Code Size and the Cognitive Gordian Knot

The size of a code base is not the worst enemy of code.

My personal experiences with code bases large and small have given me the insight to realize that size of code is a terrible enemy but not our worst enemy. Our worst enemy is stupidity. Well, not out right stupidity but what I call the cognitive Gordian knot.

The larger a code base is the more material there is to create a knot. The smaller, the less material there is to create a mess with. So there is beauty in the small. I have been arguing for the decomposition of large projects into small reusable code units for most of my career.

Yet, I've seen examples at Coding Horror and The Daily WTF that show in a scant few lines some of the most impressive inability to think I have ever seen. These examples are not necessarily what we would consider mind numbingly, guffawingly, powerfully brutish idiocy but subtle brain warping WTF? These are the thought-knots we can't untie like that knot of legend the Gordian knot.

During my time over seas I have worked on code bases whose ages were measured in decades and sizes estimated in rough fractions of millions of lines. Code bases of this size are surely incomprehensible but the best can have inner structure that can be navigated and internal API that can be understood. The reader of this kind of code doesn't need to know what exactly each call does but only understand the local code and some specific libraries to work on it.

And then later in my career... oh the irony... I maintained a code base of a scant few hundred thousand lines of code whose internal structure shifted upon itself every few lines. Every few hundred lines a new API, a new convention, a re-written API, a half-refactor, a violation of another API. And so on the insanity folded over and over upon itself like a Lewis Caroll narrative without any beautiful onomatopoeia. All of it written by the same person over the course of five years.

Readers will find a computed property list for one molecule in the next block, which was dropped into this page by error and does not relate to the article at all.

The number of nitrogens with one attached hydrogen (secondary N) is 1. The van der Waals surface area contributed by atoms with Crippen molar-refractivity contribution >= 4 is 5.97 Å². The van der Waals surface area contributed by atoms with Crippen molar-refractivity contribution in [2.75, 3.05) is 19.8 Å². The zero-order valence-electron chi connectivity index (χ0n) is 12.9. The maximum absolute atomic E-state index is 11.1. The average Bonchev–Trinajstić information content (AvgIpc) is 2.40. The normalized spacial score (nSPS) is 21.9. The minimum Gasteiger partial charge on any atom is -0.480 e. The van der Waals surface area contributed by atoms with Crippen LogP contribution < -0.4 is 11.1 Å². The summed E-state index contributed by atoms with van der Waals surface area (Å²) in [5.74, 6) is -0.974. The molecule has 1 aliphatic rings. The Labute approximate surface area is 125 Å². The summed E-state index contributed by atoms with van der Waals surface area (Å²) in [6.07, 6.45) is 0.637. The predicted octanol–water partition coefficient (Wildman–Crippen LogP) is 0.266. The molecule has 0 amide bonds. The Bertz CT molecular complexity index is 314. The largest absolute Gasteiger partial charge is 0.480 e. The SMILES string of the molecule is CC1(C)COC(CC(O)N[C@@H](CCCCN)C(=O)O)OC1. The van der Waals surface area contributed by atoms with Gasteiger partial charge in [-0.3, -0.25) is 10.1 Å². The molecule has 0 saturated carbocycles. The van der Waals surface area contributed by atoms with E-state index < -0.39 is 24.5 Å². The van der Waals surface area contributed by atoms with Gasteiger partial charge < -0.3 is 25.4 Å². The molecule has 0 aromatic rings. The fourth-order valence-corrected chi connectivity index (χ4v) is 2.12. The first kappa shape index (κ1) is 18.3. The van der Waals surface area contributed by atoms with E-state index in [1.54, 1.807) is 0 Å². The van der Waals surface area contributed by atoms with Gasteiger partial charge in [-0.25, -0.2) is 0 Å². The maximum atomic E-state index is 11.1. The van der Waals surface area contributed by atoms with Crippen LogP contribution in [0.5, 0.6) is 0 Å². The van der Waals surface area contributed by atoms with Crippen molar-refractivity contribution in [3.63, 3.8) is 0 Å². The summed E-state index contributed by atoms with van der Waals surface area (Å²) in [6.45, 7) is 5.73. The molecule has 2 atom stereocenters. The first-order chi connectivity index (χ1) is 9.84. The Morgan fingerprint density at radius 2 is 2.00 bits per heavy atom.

Instead of a crystalline structure found in those majestic and old code bases whose patterns fold and unfold like a fractal thus leading the maintainer to an understanding of the whole from only a part... this newer... this smaller... this uglier code base contained no song and no resonance that my mind could fix upon. Instead it was a tangle of swamp weed coated in a toxic sludge that defied understanding and like "Alexander the great and the Gordian knot" I saw no other answer to my problems other than to cut it asunder. Bust it up, break it apart, make it small again.

No, I know better, size is not what kills code. It is the Gordian knot of superficial complexity that kills code. Instead of a crystalline pattern or an enforced internal structure the code is allowed to grow untamed. The key to long life in code is pulling out and separating concerns into libraries and frameworks.

You could argue this tactic constitutes removing some code from the main code base and creating small supporting projects that fit together to create a whole. You'd be right. That's what it is. That is what I mean by saying fractal, crystalline, or internally disciplined. The supporting libraries may be internal to the project but they may constitute sub-projects they divide and conquer the problems and keep the material from building to the point that it can accidentally tie itself in a knot.

You could achieve this using MVC, Services, or libraries. I've seen Domain Driven Designs and Spring annotations to enforce SoC that would work well. You could say this is how Linux and GNU work together to create a full operating system. You could say that is code reuse and proper object orientation. You could say this the weapon we have in the mix-in and dynamic language.

Whatever you call it. It makes code easier to understand because it has a logical structure and what I call a resonance or song. It means you can see part of a code base, understand it, and ignore the other concerns to focus on your particular problem.

If you can dive into one section of code and comprehend it without having to comprehend the whole thing then I say you have a good code base no matter how big or how small it is. The goal is to keep the knotty beast at bay for as long as possible using every trick we have.